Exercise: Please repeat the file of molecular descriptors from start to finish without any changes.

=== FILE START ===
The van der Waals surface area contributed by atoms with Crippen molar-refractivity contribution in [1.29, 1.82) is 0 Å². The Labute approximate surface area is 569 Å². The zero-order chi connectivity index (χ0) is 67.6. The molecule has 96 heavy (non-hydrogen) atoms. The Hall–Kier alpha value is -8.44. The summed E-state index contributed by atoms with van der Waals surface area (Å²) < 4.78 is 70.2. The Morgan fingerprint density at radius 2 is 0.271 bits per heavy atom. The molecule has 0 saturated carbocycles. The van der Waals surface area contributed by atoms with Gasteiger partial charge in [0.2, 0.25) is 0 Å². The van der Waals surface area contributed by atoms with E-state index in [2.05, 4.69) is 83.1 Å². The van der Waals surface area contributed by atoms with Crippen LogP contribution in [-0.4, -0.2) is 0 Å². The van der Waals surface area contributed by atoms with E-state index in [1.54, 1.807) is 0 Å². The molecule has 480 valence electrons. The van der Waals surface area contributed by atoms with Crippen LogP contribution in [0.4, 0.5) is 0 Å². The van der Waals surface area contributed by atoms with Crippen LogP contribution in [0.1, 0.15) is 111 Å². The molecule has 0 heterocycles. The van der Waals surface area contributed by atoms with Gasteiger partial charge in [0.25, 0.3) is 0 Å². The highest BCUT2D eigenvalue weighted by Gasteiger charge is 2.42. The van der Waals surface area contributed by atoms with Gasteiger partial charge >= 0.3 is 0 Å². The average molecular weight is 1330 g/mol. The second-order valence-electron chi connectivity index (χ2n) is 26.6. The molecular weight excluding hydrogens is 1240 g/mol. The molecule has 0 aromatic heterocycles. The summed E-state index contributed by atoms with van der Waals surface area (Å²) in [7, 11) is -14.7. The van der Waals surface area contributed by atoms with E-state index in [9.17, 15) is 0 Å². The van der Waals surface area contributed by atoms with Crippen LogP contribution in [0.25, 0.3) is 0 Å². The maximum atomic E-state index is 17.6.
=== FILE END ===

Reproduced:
The van der Waals surface area contributed by atoms with Crippen molar-refractivity contribution in [1.29, 1.82) is 0 Å². The Labute approximate surface area is 569 Å². The zero-order chi connectivity index (χ0) is 67.6. The molecule has 96 heavy (non-hydrogen) atoms. The Hall–Kier alpha value is -8.44. The summed E-state index contributed by atoms with van der Waals surface area (Å²) < 4.78 is 70.2. The Morgan fingerprint density at radius 2 is 0.271 bits per heavy atom. The molecule has 0 saturated carbocycles. The van der Waals surface area contributed by atoms with Gasteiger partial charge in [0.2, 0.25) is 0 Å². The van der Waals surface area contributed by atoms with E-state index in [2.05, 4.69) is 83.1 Å². The van der Waals surface area contributed by atoms with Crippen LogP contribution in [-0.4, -0.2) is 0 Å². The van der Waals surface area contributed by atoms with E-state index in [1.54, 1.807) is 0 Å². The molecule has 480 valence electrons. The van der Waals surface area contributed by atoms with Crippen LogP contribution in [0.4, 0.5) is 0 Å². The van der Waals surface area contributed by atoms with Crippen LogP contribution in [0.1, 0.15) is 111 Å². The molecule has 0 heterocycles. The van der Waals surface area contributed by atoms with Gasteiger partial charge in [0.25, 0.3) is 0 Å². The highest BCUT2D eigenvalue weighted by Gasteiger charge is 2.42. The van der Waals surface area contributed by atoms with Gasteiger partial charge >= 0.3 is 0 Å². The average molecular weight is 1330 g/mol. The second-order valence-electron chi connectivity index (χ2n) is 26.6. The molecular weight excluding hydrogens is 1240 g/mol. The molecule has 0 aromatic heterocycles. The summed E-state index contributed by atoms with van der Waals surface area (Å²) in [7, 11) is -14.7. The van der Waals surface area contributed by atoms with E-state index in [9.17, 15) is 0 Å². The van der Waals surface area contributed by atoms with Crippen LogP contribution in [0.25, 0.3) is 0 Å². The maximum atomic E-state index is 17.6.